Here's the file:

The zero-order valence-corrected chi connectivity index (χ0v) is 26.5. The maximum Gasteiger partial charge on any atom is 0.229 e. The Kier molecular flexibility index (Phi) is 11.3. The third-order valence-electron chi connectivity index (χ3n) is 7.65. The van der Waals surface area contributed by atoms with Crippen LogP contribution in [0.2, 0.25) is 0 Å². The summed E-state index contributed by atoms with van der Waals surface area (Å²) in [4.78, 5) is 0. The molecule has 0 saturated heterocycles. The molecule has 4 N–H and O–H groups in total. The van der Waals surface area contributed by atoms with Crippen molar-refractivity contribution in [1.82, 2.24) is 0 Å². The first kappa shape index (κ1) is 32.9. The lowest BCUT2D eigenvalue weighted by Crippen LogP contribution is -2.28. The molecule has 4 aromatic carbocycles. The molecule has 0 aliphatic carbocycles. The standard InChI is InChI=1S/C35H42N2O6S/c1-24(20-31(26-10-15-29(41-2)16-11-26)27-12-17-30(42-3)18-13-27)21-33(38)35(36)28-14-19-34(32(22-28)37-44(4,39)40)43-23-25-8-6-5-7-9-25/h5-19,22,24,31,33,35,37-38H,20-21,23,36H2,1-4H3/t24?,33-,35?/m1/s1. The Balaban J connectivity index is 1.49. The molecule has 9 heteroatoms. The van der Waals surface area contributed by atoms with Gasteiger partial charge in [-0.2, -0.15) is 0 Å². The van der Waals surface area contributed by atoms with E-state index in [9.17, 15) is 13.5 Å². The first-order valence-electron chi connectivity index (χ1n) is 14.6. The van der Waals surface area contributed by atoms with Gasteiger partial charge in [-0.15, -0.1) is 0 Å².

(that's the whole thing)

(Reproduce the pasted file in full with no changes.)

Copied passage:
The zero-order valence-corrected chi connectivity index (χ0v) is 26.5. The maximum Gasteiger partial charge on any atom is 0.229 e. The Kier molecular flexibility index (Phi) is 11.3. The third-order valence-electron chi connectivity index (χ3n) is 7.65. The van der Waals surface area contributed by atoms with Crippen LogP contribution in [0.2, 0.25) is 0 Å². The summed E-state index contributed by atoms with van der Waals surface area (Å²) in [4.78, 5) is 0. The molecule has 0 saturated heterocycles. The molecule has 4 N–H and O–H groups in total. The van der Waals surface area contributed by atoms with Crippen molar-refractivity contribution in [1.82, 2.24) is 0 Å². The first kappa shape index (κ1) is 32.9. The lowest BCUT2D eigenvalue weighted by Crippen LogP contribution is -2.28. The molecule has 4 aromatic carbocycles. The molecule has 0 aliphatic carbocycles. The standard InChI is InChI=1S/C35H42N2O6S/c1-24(20-31(26-10-15-29(41-2)16-11-26)27-12-17-30(42-3)18-13-27)21-33(38)35(36)28-14-19-34(32(22-28)37-44(4,39)40)43-23-25-8-6-5-7-9-25/h5-19,22,24,31,33,35,37-38H,20-21,23,36H2,1-4H3/t24?,33-,35?/m1/s1. The Balaban J connectivity index is 1.49. The molecule has 9 heteroatoms. The van der Waals surface area contributed by atoms with Gasteiger partial charge in [-0.2, -0.15) is 0 Å². The van der Waals surface area contributed by atoms with E-state index in [9.17, 15) is 13.5 Å². The first-order valence-electron chi connectivity index (χ1n) is 14.6. The van der Waals surface area contributed by atoms with Gasteiger partial charge in [-0.15, -0.1) is 0 Å².